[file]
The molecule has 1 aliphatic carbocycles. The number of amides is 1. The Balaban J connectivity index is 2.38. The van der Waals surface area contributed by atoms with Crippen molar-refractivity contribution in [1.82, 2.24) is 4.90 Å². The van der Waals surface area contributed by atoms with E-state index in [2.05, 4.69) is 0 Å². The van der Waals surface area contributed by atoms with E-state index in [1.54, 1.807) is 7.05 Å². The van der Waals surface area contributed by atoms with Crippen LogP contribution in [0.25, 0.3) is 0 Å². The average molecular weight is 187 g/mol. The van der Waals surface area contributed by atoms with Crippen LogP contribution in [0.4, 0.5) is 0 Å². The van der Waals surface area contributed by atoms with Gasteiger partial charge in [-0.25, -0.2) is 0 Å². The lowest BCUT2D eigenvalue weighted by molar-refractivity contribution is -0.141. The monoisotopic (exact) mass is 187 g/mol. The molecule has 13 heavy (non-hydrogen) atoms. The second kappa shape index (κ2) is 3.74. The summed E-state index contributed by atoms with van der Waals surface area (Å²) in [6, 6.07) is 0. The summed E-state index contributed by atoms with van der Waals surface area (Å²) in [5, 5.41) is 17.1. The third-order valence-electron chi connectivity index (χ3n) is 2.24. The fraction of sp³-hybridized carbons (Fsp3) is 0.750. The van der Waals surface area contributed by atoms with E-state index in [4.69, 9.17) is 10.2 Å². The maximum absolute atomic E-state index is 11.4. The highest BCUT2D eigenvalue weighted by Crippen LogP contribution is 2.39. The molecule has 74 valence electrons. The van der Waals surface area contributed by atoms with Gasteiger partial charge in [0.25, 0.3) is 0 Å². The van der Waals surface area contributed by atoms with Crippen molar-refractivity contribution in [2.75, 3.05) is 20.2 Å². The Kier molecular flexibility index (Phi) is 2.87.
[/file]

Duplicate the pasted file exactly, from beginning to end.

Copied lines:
The molecule has 1 aliphatic carbocycles. The number of amides is 1. The Balaban J connectivity index is 2.38. The van der Waals surface area contributed by atoms with Crippen molar-refractivity contribution in [1.82, 2.24) is 4.90 Å². The van der Waals surface area contributed by atoms with E-state index in [2.05, 4.69) is 0 Å². The van der Waals surface area contributed by atoms with E-state index in [1.54, 1.807) is 7.05 Å². The van der Waals surface area contributed by atoms with Crippen LogP contribution in [0.25, 0.3) is 0 Å². The average molecular weight is 187 g/mol. The van der Waals surface area contributed by atoms with Crippen LogP contribution in [0.4, 0.5) is 0 Å². The van der Waals surface area contributed by atoms with Gasteiger partial charge in [-0.25, -0.2) is 0 Å². The lowest BCUT2D eigenvalue weighted by molar-refractivity contribution is -0.141. The monoisotopic (exact) mass is 187 g/mol. The molecule has 13 heavy (non-hydrogen) atoms. The second kappa shape index (κ2) is 3.74. The summed E-state index contributed by atoms with van der Waals surface area (Å²) in [6, 6.07) is 0. The summed E-state index contributed by atoms with van der Waals surface area (Å²) in [5, 5.41) is 17.1. The third-order valence-electron chi connectivity index (χ3n) is 2.24. The fraction of sp³-hybridized carbons (Fsp3) is 0.750. The van der Waals surface area contributed by atoms with E-state index in [4.69, 9.17) is 10.2 Å². The maximum absolute atomic E-state index is 11.4. The highest BCUT2D eigenvalue weighted by Crippen LogP contribution is 2.39. The molecule has 74 valence electrons. The van der Waals surface area contributed by atoms with Gasteiger partial charge in [0.25, 0.3) is 0 Å². The van der Waals surface area contributed by atoms with Crippen molar-refractivity contribution in [2.75, 3.05) is 20.2 Å². The Kier molecular flexibility index (Phi) is 2.87.